The University of Idaho will eliminate 62 positions and either drop or consolidate about 35 academic programs as part of a plan to cut its budget by $11.7 million next year.
The university will meet its legislated budget cuts by reducing its general education budget by 7 percent and its personnel costs by 5 percent, interim President Steven Daley-Laursen told faculty and staff.
“The deliberate and careful management of fiscal resources by unit leaders across all areas of the university over the past eight months has enabled us to meet the state-mandated requirement without furloughs or salary reductions at this time,” Laursen said.
Of the 62 positions to be eliminated, 41 have gone dark since the university enacted a hiring freeze in September, spokeswoman Joni Kirk said. The other 21 positions will result from non-renewal of contracts.
The university’s budget reductions were lessoned by the allocation of $4.8 million in federal stimulus funding. The administration also will use $2.2 million of unspent funds from last summer’s strategic reallocations.
In addition, the state Board of Education has approved a 6.5 percent increase in undergraduate student tuition and fees for the coming year.
Much of the savings will come from programs being dropped or consolidated in six of the university’s colleges. But unlike Washington State University’s recent budget announcement, no departments have been targeted for elimination.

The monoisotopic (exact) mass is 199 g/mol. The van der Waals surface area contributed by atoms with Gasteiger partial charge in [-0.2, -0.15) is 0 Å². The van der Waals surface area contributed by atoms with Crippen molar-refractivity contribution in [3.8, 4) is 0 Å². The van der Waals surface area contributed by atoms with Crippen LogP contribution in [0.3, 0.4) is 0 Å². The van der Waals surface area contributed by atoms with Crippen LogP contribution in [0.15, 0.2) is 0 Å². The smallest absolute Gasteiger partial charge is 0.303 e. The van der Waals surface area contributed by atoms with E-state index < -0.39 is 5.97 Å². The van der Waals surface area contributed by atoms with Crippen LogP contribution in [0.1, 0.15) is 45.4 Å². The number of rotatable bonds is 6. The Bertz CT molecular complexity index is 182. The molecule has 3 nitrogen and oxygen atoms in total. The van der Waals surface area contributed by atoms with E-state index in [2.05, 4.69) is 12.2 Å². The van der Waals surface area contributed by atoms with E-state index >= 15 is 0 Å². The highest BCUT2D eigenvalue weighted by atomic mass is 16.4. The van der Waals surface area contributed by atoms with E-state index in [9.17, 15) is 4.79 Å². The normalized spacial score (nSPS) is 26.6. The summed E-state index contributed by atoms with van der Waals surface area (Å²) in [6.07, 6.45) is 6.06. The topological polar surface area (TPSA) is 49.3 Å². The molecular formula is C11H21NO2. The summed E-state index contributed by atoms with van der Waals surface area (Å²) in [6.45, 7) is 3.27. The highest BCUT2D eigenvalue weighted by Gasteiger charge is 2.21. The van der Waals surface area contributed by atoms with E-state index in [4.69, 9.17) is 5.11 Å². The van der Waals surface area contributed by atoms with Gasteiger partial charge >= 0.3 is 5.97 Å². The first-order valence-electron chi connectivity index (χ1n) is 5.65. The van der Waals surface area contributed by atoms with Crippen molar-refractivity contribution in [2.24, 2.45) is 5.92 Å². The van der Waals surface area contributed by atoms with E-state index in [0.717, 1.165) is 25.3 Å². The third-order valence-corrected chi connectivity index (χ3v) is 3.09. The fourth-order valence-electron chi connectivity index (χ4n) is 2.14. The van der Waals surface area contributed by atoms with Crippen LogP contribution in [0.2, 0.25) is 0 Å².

German will no longer be offered on the Palouse, as the UI joins WSU in dropping this language program.
UI will no longer offer a master’s of teaching degrees in chemistry, earth science, geography, physics and biology in the College of Science. It is also dropping several post-graduate degrees in the College of Education.
The College of Agriculture is combining several programs into one undergraduate degree while the College of Natural Resources is consolidating several master’s degree programs into one degree.
About 464 students will be affected by the program reorganization. Most will be allowed to finish their degrees under the university’s “teach-out” policy, but about 130 students who cannot accelerate their major requirements will have to change their degrees or find another university.
The budget plan announced on Friday must be approved by the Board of Education at its June 18 meeting.